Politics is the systematic arrangement of activities that are geared toward making decisions in societies, groups, or other types of political authority relations between people, including the distribution of privileges or status to different individuals. The major branch of academic social science that studies government and politics is known as public policy. It involves the study of public policies and institutions as well as their political aspects. The political aspect of any social institution is basically dealt by an undergraduate course in political science.
Public policy schools are designed to inculcate into students a comprehensive understanding of the concepts involved in political sociology. They also inculcate into their minds the value of respect for truth, as it plays an important role in societal functioning. A political science curriculum also lays stress on the importance of an open mind as it opens one’s eyes to a host of options and possibilities rather than being limited to a particular view. Politics is a living reality and consequently learning objectives of this discipline have to be dynamic. Politics is not static like science and therefore any learnt discipline should be modified as per circumstances.
Politics is basically contested; there is a constant flux in its midst. There is constant change in the make-up of society. This makes politics vulnerable to multiple interpretations, each bringing with it a set of political concepts and practices. Consequently politics is largely a living field, with politics as its crux.
Underlying this dynamic and ever-changing politics is the need for accurate prediction as it is grounded on factual reality. Political science has a wide range of approaches but at its core is the need for a solid understanding of how power and politics interrelate, especially with the changing power structures of governments at national, regional and local levels. There are four broad theories of politics: classical liberalism, constitutionalism, liberalism democratic control, and socialism. These all essentially address different issues but their analysis and depiction, while relative to a common theoretical base, nevertheless have significant differences.
The classical liberal conception of politics is rooted in a conception of freedom that is linked to individual rights and an expansive view of human dignity. It is based on the assumption that the state serves the public good and exists to protect its citizens from arbitrary rule by powerful interests. Liberal politics assumes that politics is essentially contested and that it can be resolved through liberal institutions and the rule of law. According to the liberal worldview, politics is an interpersonal interaction between people within a framework of norms determined by the individuals’ ability to co-exist peacefully and to meet their needs as defined by their individual property rights. Liberal politicians believe that it is the role of government to protect its citizens from harsh and unjustified action by other institutions and that they have the right and the responsibility to form political institutions that will promote social justice and welfare.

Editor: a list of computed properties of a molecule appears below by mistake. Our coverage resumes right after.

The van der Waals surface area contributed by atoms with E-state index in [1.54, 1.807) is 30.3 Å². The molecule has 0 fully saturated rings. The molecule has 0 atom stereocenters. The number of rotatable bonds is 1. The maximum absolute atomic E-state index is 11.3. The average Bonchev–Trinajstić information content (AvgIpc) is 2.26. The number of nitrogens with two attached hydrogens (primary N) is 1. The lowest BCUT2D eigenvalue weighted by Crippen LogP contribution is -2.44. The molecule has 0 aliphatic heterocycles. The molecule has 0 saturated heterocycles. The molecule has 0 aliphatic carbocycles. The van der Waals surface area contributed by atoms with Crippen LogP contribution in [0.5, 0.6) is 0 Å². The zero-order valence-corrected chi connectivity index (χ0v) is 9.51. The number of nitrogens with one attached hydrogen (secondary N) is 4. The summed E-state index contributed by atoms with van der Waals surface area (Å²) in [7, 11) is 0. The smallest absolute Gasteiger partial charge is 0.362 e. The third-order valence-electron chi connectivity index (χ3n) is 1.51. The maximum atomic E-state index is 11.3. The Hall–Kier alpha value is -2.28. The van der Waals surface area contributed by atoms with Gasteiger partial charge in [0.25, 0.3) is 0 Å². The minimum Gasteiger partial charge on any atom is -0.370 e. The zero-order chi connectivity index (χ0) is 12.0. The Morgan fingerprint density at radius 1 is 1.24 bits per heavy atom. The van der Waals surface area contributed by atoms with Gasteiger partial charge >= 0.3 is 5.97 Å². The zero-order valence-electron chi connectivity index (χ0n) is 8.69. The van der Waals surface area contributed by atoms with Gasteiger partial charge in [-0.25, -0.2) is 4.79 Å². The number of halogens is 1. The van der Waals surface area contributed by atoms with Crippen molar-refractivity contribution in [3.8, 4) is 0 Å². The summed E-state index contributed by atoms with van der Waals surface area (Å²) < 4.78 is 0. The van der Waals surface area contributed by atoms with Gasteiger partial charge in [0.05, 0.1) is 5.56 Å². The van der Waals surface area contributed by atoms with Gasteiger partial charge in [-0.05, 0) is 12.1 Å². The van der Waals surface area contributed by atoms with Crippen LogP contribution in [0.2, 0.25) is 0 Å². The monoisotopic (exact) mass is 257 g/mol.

On the other hand, classical liberalism upholds a conception of politics that is deeply influenced by the work of the philosopher Aristotle. According to Aristotle politics is essentially contested because politics is not a domain of individual pursuit but rather a way of understanding the relationship among human beings and how to relate to one another. A liberal thinker understands that politics is a way of understanding how to make choices among different potential outcomes based on knowledge and values. Liberal thinkers also believe that the political order can be maintained by building a community of individuals who value liberal values and are interested in the political events and trends that affect them as citizens.
In contemporary political sociology there is a tendency to associate politics with the perspectives of classical liberal thinkers such as liberalism, Hobbes, and Locke. Liberal theorists argue that politics has a critical function in maintaining social peace, economic progress, and human rights. It is a field that has been constantly shaped and developed over time by humans, and politics is essential to the understanding of how we became as a species and by understanding the motives that drive human action. Liberal social scientists believe that politics is linked to psychology; that there are psychological similarities between how humans see the world around them and how they interact within it. Additionally, the political science curriculum of most universities stresses the importance of analyzing human societies as a whole and the role of politics in protecting these societies from authoritarian rule and unfulfilled potential.
One of the primary topics taught in contemporary social policy is freedom, liberty, and equality. These three core concepts are important to all political theories and they are used to explain how individuals and groups gain freedom from societal constraints and how they use this freedom to maintain their equality and freedom. There are many other related concepts, including freedom to act, rights, and responsibility, and these are discussed in depth in the introductory course offered at George Mason University. The coursework explored in the coursework was constructed around the central ideas of classical liberal theory, which is why many students take the course in order to understand these key terms and their effect on modern society.